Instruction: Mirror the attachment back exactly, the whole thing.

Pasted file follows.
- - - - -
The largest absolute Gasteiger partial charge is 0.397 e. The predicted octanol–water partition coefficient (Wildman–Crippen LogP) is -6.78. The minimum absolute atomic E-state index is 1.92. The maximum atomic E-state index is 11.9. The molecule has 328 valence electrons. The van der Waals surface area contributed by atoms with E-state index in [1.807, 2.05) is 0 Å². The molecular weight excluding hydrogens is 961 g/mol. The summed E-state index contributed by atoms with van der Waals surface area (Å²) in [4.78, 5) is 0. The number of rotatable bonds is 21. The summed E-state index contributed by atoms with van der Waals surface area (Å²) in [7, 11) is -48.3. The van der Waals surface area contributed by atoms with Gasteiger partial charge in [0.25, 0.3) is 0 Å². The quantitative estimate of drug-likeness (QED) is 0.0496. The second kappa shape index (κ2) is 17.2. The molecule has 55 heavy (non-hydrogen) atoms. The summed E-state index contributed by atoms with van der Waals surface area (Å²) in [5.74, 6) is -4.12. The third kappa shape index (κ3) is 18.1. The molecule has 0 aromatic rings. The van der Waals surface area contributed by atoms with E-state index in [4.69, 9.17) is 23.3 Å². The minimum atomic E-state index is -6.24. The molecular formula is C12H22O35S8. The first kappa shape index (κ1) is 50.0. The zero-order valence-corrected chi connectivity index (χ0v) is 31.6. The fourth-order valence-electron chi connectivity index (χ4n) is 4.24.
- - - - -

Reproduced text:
The largest absolute Gasteiger partial charge is 0.397 e. The predicted octanol–water partition coefficient (Wildman–Crippen LogP) is -6.78. The minimum absolute atomic E-state index is 1.92. The maximum atomic E-state index is 11.9. The molecule has 328 valence electrons. The van der Waals surface area contributed by atoms with E-state index in [1.807, 2.05) is 0 Å². The molecular weight excluding hydrogens is 961 g/mol. The summed E-state index contributed by atoms with van der Waals surface area (Å²) in [4.78, 5) is 0. The number of rotatable bonds is 21. The summed E-state index contributed by atoms with van der Waals surface area (Å²) in [7, 11) is -48.3. The van der Waals surface area contributed by atoms with Gasteiger partial charge in [0.25, 0.3) is 0 Å². The quantitative estimate of drug-likeness (QED) is 0.0496. The second kappa shape index (κ2) is 17.2. The molecule has 55 heavy (non-hydrogen) atoms. The summed E-state index contributed by atoms with van der Waals surface area (Å²) in [5.74, 6) is -4.12. The third kappa shape index (κ3) is 18.1. The molecule has 0 aromatic rings. The van der Waals surface area contributed by atoms with E-state index in [4.69, 9.17) is 23.3 Å². The minimum atomic E-state index is -6.24. The molecular formula is C12H22O35S8. The first kappa shape index (κ1) is 50.0. The zero-order valence-corrected chi connectivity index (χ0v) is 31.6. The fourth-order valence-electron chi connectivity index (χ4n) is 4.24.